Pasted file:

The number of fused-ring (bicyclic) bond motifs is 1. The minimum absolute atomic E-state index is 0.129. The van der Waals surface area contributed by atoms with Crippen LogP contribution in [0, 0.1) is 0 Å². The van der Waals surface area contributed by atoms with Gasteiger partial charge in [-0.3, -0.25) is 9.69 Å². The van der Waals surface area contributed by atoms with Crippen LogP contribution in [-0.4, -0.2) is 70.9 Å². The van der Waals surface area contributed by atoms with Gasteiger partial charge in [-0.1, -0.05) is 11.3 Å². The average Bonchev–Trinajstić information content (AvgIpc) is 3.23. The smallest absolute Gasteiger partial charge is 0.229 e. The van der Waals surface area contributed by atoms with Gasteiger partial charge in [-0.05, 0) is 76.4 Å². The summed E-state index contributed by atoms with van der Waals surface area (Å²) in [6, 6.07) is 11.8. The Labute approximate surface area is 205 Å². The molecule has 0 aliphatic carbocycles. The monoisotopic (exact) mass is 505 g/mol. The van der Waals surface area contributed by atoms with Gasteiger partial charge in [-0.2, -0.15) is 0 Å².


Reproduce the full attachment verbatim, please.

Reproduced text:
The number of fused-ring (bicyclic) bond motifs is 1. The minimum absolute atomic E-state index is 0.129. The van der Waals surface area contributed by atoms with Crippen LogP contribution in [0, 0.1) is 0 Å². The van der Waals surface area contributed by atoms with Gasteiger partial charge in [-0.3, -0.25) is 9.69 Å². The van der Waals surface area contributed by atoms with Crippen LogP contribution in [-0.4, -0.2) is 70.9 Å². The van der Waals surface area contributed by atoms with Gasteiger partial charge in [-0.1, -0.05) is 11.3 Å². The average Bonchev–Trinajstić information content (AvgIpc) is 3.23. The smallest absolute Gasteiger partial charge is 0.229 e. The van der Waals surface area contributed by atoms with Gasteiger partial charge in [-0.05, 0) is 76.4 Å². The summed E-state index contributed by atoms with van der Waals surface area (Å²) in [6, 6.07) is 11.8. The Labute approximate surface area is 205 Å². The molecule has 0 aliphatic carbocycles. The monoisotopic (exact) mass is 505 g/mol. The van der Waals surface area contributed by atoms with Gasteiger partial charge in [-0.2, -0.15) is 0 Å².